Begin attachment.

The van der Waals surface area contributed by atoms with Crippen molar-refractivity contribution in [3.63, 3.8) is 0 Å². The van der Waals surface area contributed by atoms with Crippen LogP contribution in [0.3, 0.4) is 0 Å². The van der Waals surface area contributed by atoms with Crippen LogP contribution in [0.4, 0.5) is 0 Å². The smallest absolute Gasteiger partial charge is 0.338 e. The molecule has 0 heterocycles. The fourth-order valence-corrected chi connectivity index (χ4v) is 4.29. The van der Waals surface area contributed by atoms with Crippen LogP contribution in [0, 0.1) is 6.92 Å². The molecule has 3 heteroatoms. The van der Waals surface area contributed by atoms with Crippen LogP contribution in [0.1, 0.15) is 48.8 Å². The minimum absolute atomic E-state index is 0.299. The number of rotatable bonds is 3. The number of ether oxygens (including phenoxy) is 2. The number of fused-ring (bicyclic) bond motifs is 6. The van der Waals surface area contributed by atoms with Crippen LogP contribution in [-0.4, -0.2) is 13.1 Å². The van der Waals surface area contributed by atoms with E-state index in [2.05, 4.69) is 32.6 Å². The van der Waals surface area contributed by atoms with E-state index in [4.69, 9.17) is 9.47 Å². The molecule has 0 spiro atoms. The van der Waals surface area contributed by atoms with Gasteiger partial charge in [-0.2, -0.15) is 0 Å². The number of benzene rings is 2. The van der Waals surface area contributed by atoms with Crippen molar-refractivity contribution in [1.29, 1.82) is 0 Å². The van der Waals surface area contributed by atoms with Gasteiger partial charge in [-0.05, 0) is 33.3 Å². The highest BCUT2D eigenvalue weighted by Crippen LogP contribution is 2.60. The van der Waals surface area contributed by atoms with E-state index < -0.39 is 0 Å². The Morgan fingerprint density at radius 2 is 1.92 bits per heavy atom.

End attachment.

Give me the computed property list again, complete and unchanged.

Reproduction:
The van der Waals surface area contributed by atoms with Crippen molar-refractivity contribution in [3.63, 3.8) is 0 Å². The van der Waals surface area contributed by atoms with Crippen LogP contribution in [0.3, 0.4) is 0 Å². The van der Waals surface area contributed by atoms with Crippen LogP contribution in [0.4, 0.5) is 0 Å². The smallest absolute Gasteiger partial charge is 0.338 e. The molecule has 0 heterocycles. The fourth-order valence-corrected chi connectivity index (χ4v) is 4.29. The van der Waals surface area contributed by atoms with Crippen LogP contribution in [0, 0.1) is 6.92 Å². The molecule has 3 heteroatoms. The van der Waals surface area contributed by atoms with Crippen LogP contribution in [0.1, 0.15) is 48.8 Å². The minimum absolute atomic E-state index is 0.299. The number of rotatable bonds is 3. The number of ether oxygens (including phenoxy) is 2. The number of fused-ring (bicyclic) bond motifs is 6. The van der Waals surface area contributed by atoms with Crippen LogP contribution in [-0.4, -0.2) is 13.1 Å². The van der Waals surface area contributed by atoms with E-state index in [2.05, 4.69) is 32.6 Å². The van der Waals surface area contributed by atoms with E-state index in [4.69, 9.17) is 9.47 Å². The molecule has 0 spiro atoms. The van der Waals surface area contributed by atoms with Gasteiger partial charge in [-0.2, -0.15) is 0 Å². The number of benzene rings is 2. The van der Waals surface area contributed by atoms with Crippen molar-refractivity contribution in [1.29, 1.82) is 0 Å². The van der Waals surface area contributed by atoms with Gasteiger partial charge in [-0.05, 0) is 33.3 Å². The highest BCUT2D eigenvalue weighted by Crippen LogP contribution is 2.60. The van der Waals surface area contributed by atoms with E-state index < -0.39 is 0 Å². The Morgan fingerprint density at radius 2 is 1.92 bits per heavy atom.